THEY: Stalin's Polish Puppets by Teresa Toranska

THEY: Stalin's Polish Puppets

KIRKUS REVIEW

A series of five long interviews with Polish leaders from the early period just after WW II. This is a book that has already gone the rounds of the samizdat press in Eastern Europe, although it was originally comissioned by an ""official"" Polish publishing house. Why it ended up underground is easily perceived by the tone of the interviews, which is remarkably hostile. Toranska, a pro-Solidarity journalist, never hides her biases against these five ex-leaders--Julia Mine, Edward Ochab, Roman Werfel, Stefan Staszewski, and Jakub Berman. Toranska, despite this, is able to chip away and get through to some substance, and she gets these figures to open up for the first time about the sheer corruption, cowardice, and servility to Stalin's men that marked this period in Polish history (although the interviewees couch their descriptions as political reality). What emerges here is a chronicle of lost opportunities to defend Poland's integrity at every turn, simply out of faintheartedness and political greed. Whole territories were handed over to Moscow without so much as a leader's whimper. Included here is a four-page conversation related by Staszewski that he had with Khrush. chev; it is blood curdling in its openness about Stalin's intent in the early 1950's to undertake a Jewish pogrom. At one point, Ochab comments on the plight of the Polish politicians of the day: ""You don't philosophize; you just grit your teeth and you hold your tongue. Politics is choosing the lesser evil, holding your tongue and sometimes playing with marked cards."" Toranska replies: ""Choosing the lesser evil, not the greater advantage: that sentence sums up the whole tragedy of the Polish situation."" A treasure chest for students of Eastern Europe.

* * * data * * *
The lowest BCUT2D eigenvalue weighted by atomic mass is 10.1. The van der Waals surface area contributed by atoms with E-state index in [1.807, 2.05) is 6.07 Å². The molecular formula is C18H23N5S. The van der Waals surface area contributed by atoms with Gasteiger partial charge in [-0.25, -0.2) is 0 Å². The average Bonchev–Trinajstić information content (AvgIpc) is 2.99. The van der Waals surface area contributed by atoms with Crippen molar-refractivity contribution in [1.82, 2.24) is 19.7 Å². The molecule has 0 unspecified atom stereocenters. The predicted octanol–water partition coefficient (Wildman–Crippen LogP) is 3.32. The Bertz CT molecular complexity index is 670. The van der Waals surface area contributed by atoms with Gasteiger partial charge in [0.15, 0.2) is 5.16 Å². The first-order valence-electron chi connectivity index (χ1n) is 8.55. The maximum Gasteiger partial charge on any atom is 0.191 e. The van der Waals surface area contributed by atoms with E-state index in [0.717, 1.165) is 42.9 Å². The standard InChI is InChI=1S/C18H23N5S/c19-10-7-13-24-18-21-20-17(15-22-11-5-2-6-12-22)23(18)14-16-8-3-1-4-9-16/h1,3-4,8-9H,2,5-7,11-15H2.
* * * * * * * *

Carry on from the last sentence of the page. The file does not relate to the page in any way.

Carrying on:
Pub Date: March 25th, 1987
Publisher: Harper & Row